Authoria: Needs Some PolishBy Baselinemag | Posted 2006-04-06 Print
Authoria has rounded out its talent-management suite, but customers say the offerings have some rough edges.
Authoria's original gig was selling portals to let employees check benefits info. Now it says it has a full talent-management suite after buying, in the last two years, Advanced Information Management (AIM), a compensation and performance management software vendor, and Hire.com, a provider of hosted recruiting software.
But Authoria needs to put some finishing touches on its offerings, customers say.
Health-care provider Kaiser Permanente began using Authoria's compensation, performance and succession management applications for about 500 of its senior managers in early 2005. "We were very happy with the robustness and scalability of the applications," says Kevin Hastings, senior business consulting manager. Also key: Authoria deployed the hosted applications in three months, which let Kaiser Permanente start its compensation planning cycle on time.
The downside? For Hastings, it's that Authoria doesn't let customers modify applications directly. Instead, he has to contact an Authoria developer to make changesfor example, to add the ability for indirect managers to provide input on employee reviews. Authoria, for its part, says each customer has a dedicated service representative who ensures changes "get done quickly."
Meanwhile, car-parts retailer Advance Auto Parts pulled the plug on Authoria's succession planning system last spring. "We were not happy with the application," says Doug Bryant, vice president of organizational development and training. He says the application was slow and hard to use: It took managers up to two hours to complete one review. The company reverted to e-mailing spreadsheets for reviews; now each takes five minutes, Bryant says. Nina McIntyre, Authoria's senior vice president of marketing, says Advance Auto was using an older version of the succession management tool; the latest version has "dramatically" improved performance and ease of use, she says.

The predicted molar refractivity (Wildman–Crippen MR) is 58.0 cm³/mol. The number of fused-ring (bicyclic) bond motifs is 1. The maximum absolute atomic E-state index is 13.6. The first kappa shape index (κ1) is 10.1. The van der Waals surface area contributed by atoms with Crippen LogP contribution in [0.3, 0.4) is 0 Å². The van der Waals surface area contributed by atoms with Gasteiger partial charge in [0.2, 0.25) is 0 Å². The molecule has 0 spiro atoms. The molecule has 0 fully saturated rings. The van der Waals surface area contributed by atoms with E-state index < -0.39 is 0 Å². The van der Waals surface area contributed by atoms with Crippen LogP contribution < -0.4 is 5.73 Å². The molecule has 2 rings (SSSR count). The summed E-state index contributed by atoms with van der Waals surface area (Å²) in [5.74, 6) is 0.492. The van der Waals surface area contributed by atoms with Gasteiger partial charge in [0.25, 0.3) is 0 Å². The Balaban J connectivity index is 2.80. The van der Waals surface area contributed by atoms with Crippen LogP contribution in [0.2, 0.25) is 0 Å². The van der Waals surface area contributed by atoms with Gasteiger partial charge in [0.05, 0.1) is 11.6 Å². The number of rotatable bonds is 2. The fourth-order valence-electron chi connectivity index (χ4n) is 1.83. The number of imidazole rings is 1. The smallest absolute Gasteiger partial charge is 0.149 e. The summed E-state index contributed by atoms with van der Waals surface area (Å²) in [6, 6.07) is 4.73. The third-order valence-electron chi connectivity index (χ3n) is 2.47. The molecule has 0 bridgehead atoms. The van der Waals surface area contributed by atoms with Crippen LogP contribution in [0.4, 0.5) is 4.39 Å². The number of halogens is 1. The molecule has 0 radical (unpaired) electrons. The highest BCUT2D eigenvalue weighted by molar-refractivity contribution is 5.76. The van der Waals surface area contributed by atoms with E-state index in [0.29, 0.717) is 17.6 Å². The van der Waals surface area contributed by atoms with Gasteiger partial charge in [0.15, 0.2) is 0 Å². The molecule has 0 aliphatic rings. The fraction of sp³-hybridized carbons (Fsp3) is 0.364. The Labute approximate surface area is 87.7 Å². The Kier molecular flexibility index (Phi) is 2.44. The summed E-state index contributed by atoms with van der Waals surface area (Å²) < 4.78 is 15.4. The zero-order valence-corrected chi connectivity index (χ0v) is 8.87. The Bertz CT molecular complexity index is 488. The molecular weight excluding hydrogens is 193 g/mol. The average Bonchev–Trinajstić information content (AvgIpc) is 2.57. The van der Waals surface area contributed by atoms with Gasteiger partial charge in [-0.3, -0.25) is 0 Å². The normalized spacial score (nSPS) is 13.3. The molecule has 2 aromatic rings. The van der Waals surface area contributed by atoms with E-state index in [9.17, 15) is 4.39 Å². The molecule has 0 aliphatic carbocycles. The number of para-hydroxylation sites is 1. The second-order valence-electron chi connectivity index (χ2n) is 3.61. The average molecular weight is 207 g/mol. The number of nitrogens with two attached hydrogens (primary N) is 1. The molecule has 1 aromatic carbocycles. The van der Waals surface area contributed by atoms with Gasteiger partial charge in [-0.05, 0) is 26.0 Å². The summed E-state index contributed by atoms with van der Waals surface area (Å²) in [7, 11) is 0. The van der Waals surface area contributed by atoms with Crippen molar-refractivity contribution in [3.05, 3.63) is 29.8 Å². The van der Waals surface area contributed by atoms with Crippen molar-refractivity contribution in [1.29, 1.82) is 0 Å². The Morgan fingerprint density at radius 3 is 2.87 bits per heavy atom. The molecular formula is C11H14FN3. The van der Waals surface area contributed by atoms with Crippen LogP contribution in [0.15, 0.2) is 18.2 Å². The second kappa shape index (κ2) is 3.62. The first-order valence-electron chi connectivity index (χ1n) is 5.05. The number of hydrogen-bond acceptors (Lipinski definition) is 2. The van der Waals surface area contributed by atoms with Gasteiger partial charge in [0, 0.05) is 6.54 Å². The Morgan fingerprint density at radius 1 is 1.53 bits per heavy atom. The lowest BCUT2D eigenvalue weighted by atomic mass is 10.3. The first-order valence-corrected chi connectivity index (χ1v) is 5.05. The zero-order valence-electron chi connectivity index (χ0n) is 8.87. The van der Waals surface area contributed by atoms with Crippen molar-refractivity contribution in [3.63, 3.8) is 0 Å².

Authoria now sells only hosted service offerings, and expects customers who run the software themselves to move to a hosted service by the end of 2008. Some are leery of the change. "We're hesitant to give that up to Authoria," says Renee Bianchi, senior director of HR at Carlson Cos., which runs Employee Advisor internally. "I don't think they could turn around changes [to the system] as quickly as we could." Says Authoria's McIntyre: "If a customer chooses not to convert to on-demand, we will work with them to ensure that they are satisfied."
Revenue, 2005: $50M
Revenue growth: 62% from '04 to '05
Total funding to date: $84M in five rounds
Investors: Capital Z Financial Services Partners, CIBC Capital Partners, Dain Rauscher Wessels, Fidelity Ventures, HLM Venture Partners, Menlo Ventures, Norwest Venture Partners, Pequot Ventures, Towers Perrin, Van Wagoner Capital Management, UnumProvident, Aflac, Adams Street Partners, Austin Ventures
No. of customers reported: 300
Financial services: MetLife, Wachovia
Food service: Darden Restaurants, McDonald's
Manufacturing: Caterpillar, PepsiAmericas, Raytheon, SABMiller
Retail: CVS, Retail Ventures, Safeway
Waltham, Mass. (headquarters); Santa Barbara, Calif. (former AIM headquarters); Austin, Texas (former Hire.com headquarters)
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